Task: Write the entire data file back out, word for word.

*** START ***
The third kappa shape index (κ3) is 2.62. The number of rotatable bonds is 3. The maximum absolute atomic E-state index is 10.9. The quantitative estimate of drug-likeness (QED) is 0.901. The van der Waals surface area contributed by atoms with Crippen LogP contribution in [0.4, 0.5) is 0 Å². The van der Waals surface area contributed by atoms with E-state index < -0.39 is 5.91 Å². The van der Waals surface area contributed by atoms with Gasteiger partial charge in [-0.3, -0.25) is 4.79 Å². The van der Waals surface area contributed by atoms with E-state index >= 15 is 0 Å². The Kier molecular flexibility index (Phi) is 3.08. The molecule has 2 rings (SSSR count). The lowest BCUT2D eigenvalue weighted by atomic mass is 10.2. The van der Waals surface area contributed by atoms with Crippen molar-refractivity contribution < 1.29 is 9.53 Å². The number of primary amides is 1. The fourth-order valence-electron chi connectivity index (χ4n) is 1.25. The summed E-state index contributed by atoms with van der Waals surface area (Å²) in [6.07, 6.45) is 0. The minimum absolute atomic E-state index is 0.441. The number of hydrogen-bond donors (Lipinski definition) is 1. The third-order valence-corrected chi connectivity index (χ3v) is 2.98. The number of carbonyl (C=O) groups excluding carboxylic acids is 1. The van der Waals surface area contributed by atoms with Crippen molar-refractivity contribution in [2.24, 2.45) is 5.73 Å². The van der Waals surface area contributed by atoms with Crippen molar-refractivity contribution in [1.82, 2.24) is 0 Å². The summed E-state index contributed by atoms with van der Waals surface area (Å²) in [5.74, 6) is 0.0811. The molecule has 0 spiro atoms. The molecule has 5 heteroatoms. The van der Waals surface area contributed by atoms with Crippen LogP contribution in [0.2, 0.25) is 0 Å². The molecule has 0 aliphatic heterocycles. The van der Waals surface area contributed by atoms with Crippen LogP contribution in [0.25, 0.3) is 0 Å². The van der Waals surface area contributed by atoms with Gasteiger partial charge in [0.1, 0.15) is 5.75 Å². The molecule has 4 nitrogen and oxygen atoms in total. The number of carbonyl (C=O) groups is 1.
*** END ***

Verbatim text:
The third kappa shape index (κ3) is 2.62. The number of rotatable bonds is 3. The maximum absolute atomic E-state index is 10.9. The quantitative estimate of drug-likeness (QED) is 0.901. The van der Waals surface area contributed by atoms with Crippen LogP contribution in [0.4, 0.5) is 0 Å². The van der Waals surface area contributed by atoms with E-state index < -0.39 is 5.91 Å². The van der Waals surface area contributed by atoms with Gasteiger partial charge in [-0.3, -0.25) is 4.79 Å². The van der Waals surface area contributed by atoms with E-state index >= 15 is 0 Å². The Kier molecular flexibility index (Phi) is 3.08. The molecule has 2 rings (SSSR count). The lowest BCUT2D eigenvalue weighted by atomic mass is 10.2. The van der Waals surface area contributed by atoms with Crippen molar-refractivity contribution < 1.29 is 9.53 Å². The number of primary amides is 1. The fourth-order valence-electron chi connectivity index (χ4n) is 1.25. The summed E-state index contributed by atoms with van der Waals surface area (Å²) in [6.07, 6.45) is 0. The minimum absolute atomic E-state index is 0.441. The number of hydrogen-bond donors (Lipinski definition) is 1. The third-order valence-corrected chi connectivity index (χ3v) is 2.98. The number of carbonyl (C=O) groups excluding carboxylic acids is 1. The van der Waals surface area contributed by atoms with Crippen molar-refractivity contribution in [2.24, 2.45) is 5.73 Å². The van der Waals surface area contributed by atoms with Crippen molar-refractivity contribution in [1.82, 2.24) is 0 Å². The summed E-state index contributed by atoms with van der Waals surface area (Å²) in [5.74, 6) is 0.0811. The molecule has 0 spiro atoms. The molecule has 5 heteroatoms. The van der Waals surface area contributed by atoms with Crippen LogP contribution in [0.2, 0.25) is 0 Å². The molecule has 0 aliphatic heterocycles. The van der Waals surface area contributed by atoms with Crippen LogP contribution in [0.25, 0.3) is 0 Å². The van der Waals surface area contributed by atoms with Gasteiger partial charge in [0.1, 0.15) is 5.75 Å². The molecule has 4 nitrogen and oxygen atoms in total. The number of carbonyl (C=O) groups is 1.